Companies need to realize that good copywriting means more than having great SEO copy. It also means that all auto responder copy is top notch. All newsletters are proofed. And yes, all customer service emails are free from major typos, they’re easy-to-read and they address the recipients’ needs.

Otherwise, your company may also be considered “undatable” – and you’ll lose the sale.

Don’t let this happen to you! Here are some copywriting tips to consider:

- Comb through all of your auto responder content. Do you see any typos or grammatical errors? Can you see ways to make a good email even better? This is a task you can do in house, or you can hire a copywriter to help. An outside person can often see opportunities and mistakes you may not notice anymore. Like the Febreeze commercial that talks about being “nose-blind,” it’s easy to be “content-blind” when it comes to your own copy.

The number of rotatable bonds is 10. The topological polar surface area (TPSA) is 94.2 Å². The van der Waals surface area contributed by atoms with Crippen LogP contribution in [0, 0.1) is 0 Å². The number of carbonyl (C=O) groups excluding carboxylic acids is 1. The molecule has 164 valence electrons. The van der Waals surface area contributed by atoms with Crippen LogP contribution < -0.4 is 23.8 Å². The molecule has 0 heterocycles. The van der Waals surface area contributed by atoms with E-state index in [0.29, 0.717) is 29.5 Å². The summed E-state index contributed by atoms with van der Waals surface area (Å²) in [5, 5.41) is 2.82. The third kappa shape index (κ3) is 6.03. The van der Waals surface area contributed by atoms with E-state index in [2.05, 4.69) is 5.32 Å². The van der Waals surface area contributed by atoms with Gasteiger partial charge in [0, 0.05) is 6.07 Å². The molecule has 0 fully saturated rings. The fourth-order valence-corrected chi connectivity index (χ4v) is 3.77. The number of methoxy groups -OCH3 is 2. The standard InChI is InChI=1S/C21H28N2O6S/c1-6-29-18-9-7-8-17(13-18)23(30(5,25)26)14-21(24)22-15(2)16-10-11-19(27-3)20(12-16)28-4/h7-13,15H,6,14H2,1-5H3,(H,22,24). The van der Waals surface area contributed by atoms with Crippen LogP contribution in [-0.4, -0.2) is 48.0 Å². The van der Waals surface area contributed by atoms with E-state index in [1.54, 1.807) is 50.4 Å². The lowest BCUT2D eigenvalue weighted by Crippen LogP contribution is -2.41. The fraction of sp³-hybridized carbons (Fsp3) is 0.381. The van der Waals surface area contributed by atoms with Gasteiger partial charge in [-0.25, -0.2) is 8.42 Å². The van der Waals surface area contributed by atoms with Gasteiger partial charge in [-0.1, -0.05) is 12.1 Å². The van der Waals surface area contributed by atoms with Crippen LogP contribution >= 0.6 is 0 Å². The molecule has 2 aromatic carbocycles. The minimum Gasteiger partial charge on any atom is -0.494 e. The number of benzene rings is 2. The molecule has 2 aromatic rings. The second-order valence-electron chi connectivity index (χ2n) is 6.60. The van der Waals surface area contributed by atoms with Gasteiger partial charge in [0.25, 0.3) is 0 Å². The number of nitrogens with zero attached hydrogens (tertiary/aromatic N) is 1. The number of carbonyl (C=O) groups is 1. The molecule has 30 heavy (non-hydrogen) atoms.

- Review your sales teams’ email correspondence. There are some folks out there who are great talkers, but their emails are full of mistakes. It could be because they’re writing fast and they need to take some additional email time. Or, it could be that they just aren’t good writers. In that case, you may want to consider other avenues (pre-written templates, hiring an email editor, pairing them with another sales person) to make sure the job is done right.

- Are you a business owner? If you know that email writing isn’t your strong suit, don’t take chances. Hire an assistant who can write your emails for you (as well as take on other duties.) It may seem like a luxury. It’s not. You’ll free up time and know that everything is written correctly.